Aggregator splitCommodity production

Source(s): Table by authors

Percentage change in average revenue as a result of changing the revenue per customer in the non-aggregator channel from low to high

Aggregator splitCommodity production

Source(s): Table by authors


As part of our sensitivity analysis in Section 4.3, we isolated the impact of each parameter in the simulation. Specifically, we calculated the average percent change in season-long average revenue as a result of changing the parameter from low to high. In each of the tables below (one for each parameter), you will see this percent change broken down by each level of a small-scale farmer's two levers examined in this study (commodity production quantity and aggregator split).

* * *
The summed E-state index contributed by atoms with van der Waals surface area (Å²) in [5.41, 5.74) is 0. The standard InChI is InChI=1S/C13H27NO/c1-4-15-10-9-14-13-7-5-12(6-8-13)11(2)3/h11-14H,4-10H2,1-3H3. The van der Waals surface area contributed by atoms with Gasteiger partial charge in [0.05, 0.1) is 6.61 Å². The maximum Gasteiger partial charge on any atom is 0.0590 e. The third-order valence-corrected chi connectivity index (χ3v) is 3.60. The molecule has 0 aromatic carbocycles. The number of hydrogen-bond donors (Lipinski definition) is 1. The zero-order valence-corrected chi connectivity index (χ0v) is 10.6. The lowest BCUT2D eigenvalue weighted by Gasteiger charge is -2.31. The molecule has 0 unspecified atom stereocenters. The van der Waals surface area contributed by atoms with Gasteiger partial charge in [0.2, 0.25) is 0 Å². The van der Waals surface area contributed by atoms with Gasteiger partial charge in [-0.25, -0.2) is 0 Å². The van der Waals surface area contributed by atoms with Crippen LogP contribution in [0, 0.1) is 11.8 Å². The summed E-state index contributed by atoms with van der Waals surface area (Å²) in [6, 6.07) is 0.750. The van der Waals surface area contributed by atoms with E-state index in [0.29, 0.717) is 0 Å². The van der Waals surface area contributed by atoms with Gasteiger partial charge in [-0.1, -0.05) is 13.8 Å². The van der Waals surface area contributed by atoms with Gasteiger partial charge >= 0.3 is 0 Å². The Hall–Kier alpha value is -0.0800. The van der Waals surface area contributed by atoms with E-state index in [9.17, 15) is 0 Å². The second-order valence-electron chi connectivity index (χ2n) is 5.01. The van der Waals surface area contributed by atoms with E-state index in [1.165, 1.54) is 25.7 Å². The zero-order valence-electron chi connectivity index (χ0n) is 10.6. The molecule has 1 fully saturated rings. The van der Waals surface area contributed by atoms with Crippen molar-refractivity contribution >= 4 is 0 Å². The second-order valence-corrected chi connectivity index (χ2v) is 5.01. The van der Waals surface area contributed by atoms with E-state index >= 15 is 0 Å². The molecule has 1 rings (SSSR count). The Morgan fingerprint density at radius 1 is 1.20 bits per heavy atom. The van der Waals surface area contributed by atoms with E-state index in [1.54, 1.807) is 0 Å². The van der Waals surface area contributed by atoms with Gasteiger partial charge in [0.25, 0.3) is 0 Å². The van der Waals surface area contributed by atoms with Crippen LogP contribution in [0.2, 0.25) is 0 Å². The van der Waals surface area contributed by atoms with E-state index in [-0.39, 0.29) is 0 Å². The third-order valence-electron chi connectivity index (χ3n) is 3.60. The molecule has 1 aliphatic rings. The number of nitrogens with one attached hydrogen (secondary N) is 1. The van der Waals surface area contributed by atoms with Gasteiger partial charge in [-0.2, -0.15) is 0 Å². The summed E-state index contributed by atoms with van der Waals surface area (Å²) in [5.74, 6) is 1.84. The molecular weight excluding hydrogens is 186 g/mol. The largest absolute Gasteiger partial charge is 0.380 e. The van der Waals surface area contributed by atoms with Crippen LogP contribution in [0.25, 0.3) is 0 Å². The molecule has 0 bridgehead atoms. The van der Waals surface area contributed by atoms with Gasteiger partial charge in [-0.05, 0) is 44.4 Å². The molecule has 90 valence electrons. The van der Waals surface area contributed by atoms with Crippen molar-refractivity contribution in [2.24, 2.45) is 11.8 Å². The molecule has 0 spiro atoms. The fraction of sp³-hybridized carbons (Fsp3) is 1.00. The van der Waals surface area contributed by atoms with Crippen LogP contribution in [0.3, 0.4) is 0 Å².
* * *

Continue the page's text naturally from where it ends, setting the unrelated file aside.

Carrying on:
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Juan David Cortes can be contacted at: